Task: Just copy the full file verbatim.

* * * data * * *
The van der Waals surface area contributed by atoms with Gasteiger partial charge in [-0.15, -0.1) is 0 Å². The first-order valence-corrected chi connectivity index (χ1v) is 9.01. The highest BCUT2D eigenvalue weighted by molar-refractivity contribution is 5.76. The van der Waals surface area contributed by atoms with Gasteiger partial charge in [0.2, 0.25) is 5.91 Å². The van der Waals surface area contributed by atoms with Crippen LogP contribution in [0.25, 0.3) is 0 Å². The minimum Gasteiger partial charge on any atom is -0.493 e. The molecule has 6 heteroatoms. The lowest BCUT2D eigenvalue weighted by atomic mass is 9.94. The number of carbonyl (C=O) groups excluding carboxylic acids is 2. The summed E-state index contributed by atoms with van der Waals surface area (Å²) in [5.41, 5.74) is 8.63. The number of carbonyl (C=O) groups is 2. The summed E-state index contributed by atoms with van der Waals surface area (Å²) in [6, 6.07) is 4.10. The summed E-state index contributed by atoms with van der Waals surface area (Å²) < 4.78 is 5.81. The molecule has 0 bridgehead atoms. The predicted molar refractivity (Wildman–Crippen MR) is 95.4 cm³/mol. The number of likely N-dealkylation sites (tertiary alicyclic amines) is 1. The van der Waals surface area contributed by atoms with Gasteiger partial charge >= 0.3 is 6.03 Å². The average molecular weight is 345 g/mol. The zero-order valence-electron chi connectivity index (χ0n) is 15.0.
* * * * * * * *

The van der Waals surface area contributed by atoms with Gasteiger partial charge in [-0.15, -0.1) is 0 Å². The first-order valence-corrected chi connectivity index (χ1v) is 9.01. The highest BCUT2D eigenvalue weighted by molar-refractivity contribution is 5.76. The van der Waals surface area contributed by atoms with Gasteiger partial charge in [0.2, 0.25) is 5.91 Å². The van der Waals surface area contributed by atoms with Crippen LogP contribution in [0.25, 0.3) is 0 Å². The minimum Gasteiger partial charge on any atom is -0.493 e. The molecule has 6 heteroatoms. The lowest BCUT2D eigenvalue weighted by atomic mass is 9.94. The number of carbonyl (C=O) groups excluding carboxylic acids is 2. The summed E-state index contributed by atoms with van der Waals surface area (Å²) in [5.41, 5.74) is 8.63. The number of carbonyl (C=O) groups is 2. The summed E-state index contributed by atoms with van der Waals surface area (Å²) in [6, 6.07) is 4.10. The summed E-state index contributed by atoms with van der Waals surface area (Å²) < 4.78 is 5.81. The molecule has 0 bridgehead atoms. The predicted molar refractivity (Wildman–Crippen MR) is 95.4 cm³/mol. The number of likely N-dealkylation sites (tertiary alicyclic amines) is 1. The van der Waals surface area contributed by atoms with Gasteiger partial charge >= 0.3 is 6.03 Å². The average molecular weight is 345 g/mol. The zero-order valence-electron chi connectivity index (χ0n) is 15.0.